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OpenMarket: Risk and Consumer Freedom

  • Senseless Menu Labeling Rules Go into Effect in May

    May 3, 2018

    Within days, chain restaurants and grocery stores nationwide will have to comply with a high-cost, low-value Obamacare menu labeling mandate. Failure to comply with the law could land shop owners in prison for a year with a fine of up to $100,000 and a year in prison.

  • Multi-State Petition against EPA Vehicle Standards Makes Weak Legal Case

    May 2, 2018

    California joined by 16 states and the District of Columbia yesterday petitioned the D.C. Circuit Court of Appeals to stop Environmental Protection Agency administrator Scott Pruitt from revising his predecessor’s greenhouse gas emission standards for new cars sold in 2022-2025. The coalition’s press release claims their “lawsuit is based on the fact that the EPA acted arbitrarily and capriciously, failed to follow its own regulations, and violated the Clean Air Act.”

  • Systematic Failures of Chemical Safety Research at Environmental Protection Agency

    April 24, 2018

    “If at first you don’t succeed, try, try again” could be the motto of one of the key research programs at the U.S. Environmental Protection Agency known as the Integrated Risk Information System (IRIS). EPA staff have been working for nearly a decade to improve the scientific process of this program, but have yet to get it right. 

  • Chef Geoff Tracy Fights Virginia's Happy Hour Ad Ban

    March 30, 2018
    Local D.C.-area chef Geoff Tracy is a bacon lover, popular food Instagrammer, and a budding legal activist. This week, aided by his attorneys at the Pacific Legal Foundation announced, he announced that he is suing the Commonwealth of Virginia’s Alcohol Beverage Control Authority over its alcohol advertising ban:
  • Cracking Down on Automated Vehicles Would Mean More Death and Destruction

    March 26, 2018

    Real-life road testing is the best way to continue improving the performance of automated driving systems, thanks in part to the gathering of real-time road data. Throughout that process, engineers will have the time and information to write technical standards to better inform any future regulatory changes. But cutting off or greatly curtailing automated vehicle road testing would only forestall the radical safety improvements that can help end much of the death and destruction that occur on America’s roadways due to driver error.

  • Will Government Allow Gene Editing for Cancer Treatment?

    March 23, 2018

    The idea of genome editing is no longer a theoretical concept studied only within the confines of labs and scientific research institutions. In August 2017, scientists reportedly managed to successfully use the genome editing technique to correct a disease-causing mutation in viable human embryos. This is just one of the many applications of the technique scientists want to use to alter, and ultimately prevent, damaging mutations in plants, animals, and humans.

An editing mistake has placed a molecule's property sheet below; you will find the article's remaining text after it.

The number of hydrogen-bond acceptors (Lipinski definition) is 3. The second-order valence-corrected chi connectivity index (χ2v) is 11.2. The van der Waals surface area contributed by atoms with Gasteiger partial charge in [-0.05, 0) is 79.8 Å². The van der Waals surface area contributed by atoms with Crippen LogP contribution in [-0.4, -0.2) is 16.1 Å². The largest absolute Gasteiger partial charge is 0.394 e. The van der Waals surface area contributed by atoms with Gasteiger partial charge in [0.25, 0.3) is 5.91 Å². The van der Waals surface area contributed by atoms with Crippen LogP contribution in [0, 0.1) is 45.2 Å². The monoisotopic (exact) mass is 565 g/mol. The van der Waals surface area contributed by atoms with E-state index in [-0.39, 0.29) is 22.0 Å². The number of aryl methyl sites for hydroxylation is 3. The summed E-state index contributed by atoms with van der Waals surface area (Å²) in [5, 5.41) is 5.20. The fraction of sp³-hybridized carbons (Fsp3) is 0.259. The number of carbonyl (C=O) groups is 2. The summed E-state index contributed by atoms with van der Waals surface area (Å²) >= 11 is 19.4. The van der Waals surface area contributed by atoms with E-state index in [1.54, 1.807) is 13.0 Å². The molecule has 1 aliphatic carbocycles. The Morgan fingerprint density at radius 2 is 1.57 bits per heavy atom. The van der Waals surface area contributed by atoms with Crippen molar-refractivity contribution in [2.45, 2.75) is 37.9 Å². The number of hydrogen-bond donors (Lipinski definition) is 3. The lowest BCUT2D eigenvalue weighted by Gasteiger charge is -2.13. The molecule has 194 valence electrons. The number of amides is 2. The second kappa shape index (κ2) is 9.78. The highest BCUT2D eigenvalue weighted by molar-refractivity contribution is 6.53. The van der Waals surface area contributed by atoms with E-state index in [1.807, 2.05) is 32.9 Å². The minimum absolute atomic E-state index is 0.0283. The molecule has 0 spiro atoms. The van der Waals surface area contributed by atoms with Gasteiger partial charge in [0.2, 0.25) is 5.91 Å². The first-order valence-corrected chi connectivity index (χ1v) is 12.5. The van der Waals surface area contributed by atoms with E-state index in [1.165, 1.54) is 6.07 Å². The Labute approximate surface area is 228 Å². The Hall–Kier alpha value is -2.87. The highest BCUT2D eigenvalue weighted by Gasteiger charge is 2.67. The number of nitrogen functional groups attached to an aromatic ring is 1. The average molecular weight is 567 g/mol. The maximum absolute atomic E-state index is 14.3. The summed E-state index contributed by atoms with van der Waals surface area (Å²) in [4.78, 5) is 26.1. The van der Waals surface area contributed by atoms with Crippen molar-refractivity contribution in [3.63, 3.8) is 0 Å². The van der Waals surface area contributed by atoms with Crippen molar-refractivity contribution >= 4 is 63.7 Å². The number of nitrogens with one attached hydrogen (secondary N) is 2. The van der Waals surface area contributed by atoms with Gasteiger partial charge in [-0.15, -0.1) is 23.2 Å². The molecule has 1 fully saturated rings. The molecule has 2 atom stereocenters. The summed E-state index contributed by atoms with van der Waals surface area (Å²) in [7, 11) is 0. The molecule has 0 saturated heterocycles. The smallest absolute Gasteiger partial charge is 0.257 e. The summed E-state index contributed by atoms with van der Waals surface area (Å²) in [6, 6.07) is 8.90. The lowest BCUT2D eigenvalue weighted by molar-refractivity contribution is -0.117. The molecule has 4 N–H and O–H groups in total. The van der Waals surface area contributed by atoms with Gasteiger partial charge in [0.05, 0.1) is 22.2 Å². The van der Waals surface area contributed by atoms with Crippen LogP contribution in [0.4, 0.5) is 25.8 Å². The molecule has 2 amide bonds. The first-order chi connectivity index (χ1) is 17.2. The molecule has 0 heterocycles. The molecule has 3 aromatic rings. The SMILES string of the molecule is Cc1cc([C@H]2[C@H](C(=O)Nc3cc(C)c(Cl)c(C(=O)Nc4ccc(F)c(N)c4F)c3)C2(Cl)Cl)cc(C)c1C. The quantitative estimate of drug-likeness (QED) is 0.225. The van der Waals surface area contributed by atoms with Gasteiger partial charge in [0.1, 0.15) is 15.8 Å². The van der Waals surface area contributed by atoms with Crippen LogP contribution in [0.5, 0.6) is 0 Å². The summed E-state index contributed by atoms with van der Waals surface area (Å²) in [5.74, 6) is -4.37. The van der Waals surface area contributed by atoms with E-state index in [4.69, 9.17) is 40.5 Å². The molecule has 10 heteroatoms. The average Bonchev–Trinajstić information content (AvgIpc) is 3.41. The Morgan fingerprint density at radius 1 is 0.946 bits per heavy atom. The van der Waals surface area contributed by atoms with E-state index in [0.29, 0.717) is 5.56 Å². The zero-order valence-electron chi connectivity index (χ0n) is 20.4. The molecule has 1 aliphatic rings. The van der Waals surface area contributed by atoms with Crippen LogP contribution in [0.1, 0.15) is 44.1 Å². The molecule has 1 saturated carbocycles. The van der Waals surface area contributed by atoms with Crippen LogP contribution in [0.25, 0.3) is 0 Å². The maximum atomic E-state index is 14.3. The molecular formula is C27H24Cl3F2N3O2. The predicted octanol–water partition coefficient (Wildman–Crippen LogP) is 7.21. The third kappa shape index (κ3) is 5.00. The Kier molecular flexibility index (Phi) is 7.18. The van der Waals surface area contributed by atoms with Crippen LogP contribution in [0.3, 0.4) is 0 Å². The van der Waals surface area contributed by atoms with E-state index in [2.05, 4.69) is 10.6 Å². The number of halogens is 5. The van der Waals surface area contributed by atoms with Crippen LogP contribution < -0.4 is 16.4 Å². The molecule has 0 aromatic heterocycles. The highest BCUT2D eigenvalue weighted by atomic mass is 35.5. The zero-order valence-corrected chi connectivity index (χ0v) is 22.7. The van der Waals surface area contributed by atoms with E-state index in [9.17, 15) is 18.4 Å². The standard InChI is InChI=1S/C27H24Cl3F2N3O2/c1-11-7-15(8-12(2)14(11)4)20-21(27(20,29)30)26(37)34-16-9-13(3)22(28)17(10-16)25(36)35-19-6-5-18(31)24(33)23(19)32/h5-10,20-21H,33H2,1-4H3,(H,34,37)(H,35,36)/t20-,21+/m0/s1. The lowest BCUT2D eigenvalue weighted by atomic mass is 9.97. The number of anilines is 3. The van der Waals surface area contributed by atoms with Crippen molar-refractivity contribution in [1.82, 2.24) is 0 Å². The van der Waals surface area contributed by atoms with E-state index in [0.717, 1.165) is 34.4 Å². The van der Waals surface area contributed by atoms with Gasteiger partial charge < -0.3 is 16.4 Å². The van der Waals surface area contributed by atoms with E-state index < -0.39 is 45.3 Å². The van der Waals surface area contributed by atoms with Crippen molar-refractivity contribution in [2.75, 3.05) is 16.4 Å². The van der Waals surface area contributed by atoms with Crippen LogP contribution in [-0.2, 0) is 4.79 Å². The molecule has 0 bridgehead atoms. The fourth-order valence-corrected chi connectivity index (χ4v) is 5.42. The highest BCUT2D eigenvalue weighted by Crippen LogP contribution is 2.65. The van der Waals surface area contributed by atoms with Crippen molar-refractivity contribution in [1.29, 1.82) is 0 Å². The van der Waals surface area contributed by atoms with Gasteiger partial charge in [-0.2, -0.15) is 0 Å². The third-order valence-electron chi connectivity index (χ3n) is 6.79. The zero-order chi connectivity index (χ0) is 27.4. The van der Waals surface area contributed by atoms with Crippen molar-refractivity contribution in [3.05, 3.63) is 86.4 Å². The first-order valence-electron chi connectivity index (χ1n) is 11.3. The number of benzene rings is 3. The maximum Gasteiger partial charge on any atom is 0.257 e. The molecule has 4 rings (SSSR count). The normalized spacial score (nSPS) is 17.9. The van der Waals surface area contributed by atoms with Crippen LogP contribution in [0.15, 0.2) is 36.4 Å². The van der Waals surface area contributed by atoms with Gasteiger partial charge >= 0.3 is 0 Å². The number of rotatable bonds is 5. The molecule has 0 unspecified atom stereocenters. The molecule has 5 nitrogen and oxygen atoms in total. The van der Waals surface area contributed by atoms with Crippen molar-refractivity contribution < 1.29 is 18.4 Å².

• Liberate Dishwashers from Federal Efficiency Mandates

    March 23, 2018

    Thirty-five years ago dishwashers cleaned dishes in about an hour. Sadly, today there are no dishwashers that do so due to federal government regulations. This isn’t progress, it is the failure of government to allow consumer choice. The Competitive Enterprise Institute this week petitioned the Department of Energy to fix the problem.

  • 3 Proposals to Temper the Federal Payday Loan Rule

    March 23, 2018

    When the Consumer Financial Protection Bureau finalized a rule regulating payday loans in October last year, I wrote that this could be the end of the road for millions of desperate customers who rely on these loans to get from paycheck-to-paycheck. It's now March 2018, and there aren’t many options left for these marginal consumers.

  • How States Can Win Big from Legal Sports Betting

    March 15, 2018

    Every March, millions of Americans join friends, relatives, and coworkers in “March Madness” betting pools, centered on the National Collegiate Athletics Association (NCAA) Men’s Basketball Tournament. Some may wager hundreds of dollars or as little as five bucks. The one thing they all have in common is they will be running afoul of an obscure federal law that for 25 years has prohibited states from legalizing sports gambling.

  • States: Protect Taxpayers and Reject Sports Gambling Rent-Seekers

    January 31, 2018

    For the last 25 years, the states have lost out on millions in tax revenue they could have collected from sports betting, thanks to a ban pushed by and maintained by sports leagues. The federal government made a grave error in 1992 when it when it put the interest of these private profit-earning businesses over those of the states and voters. Now that this failed federal policy is on its way out, states should not repeat the mistake.


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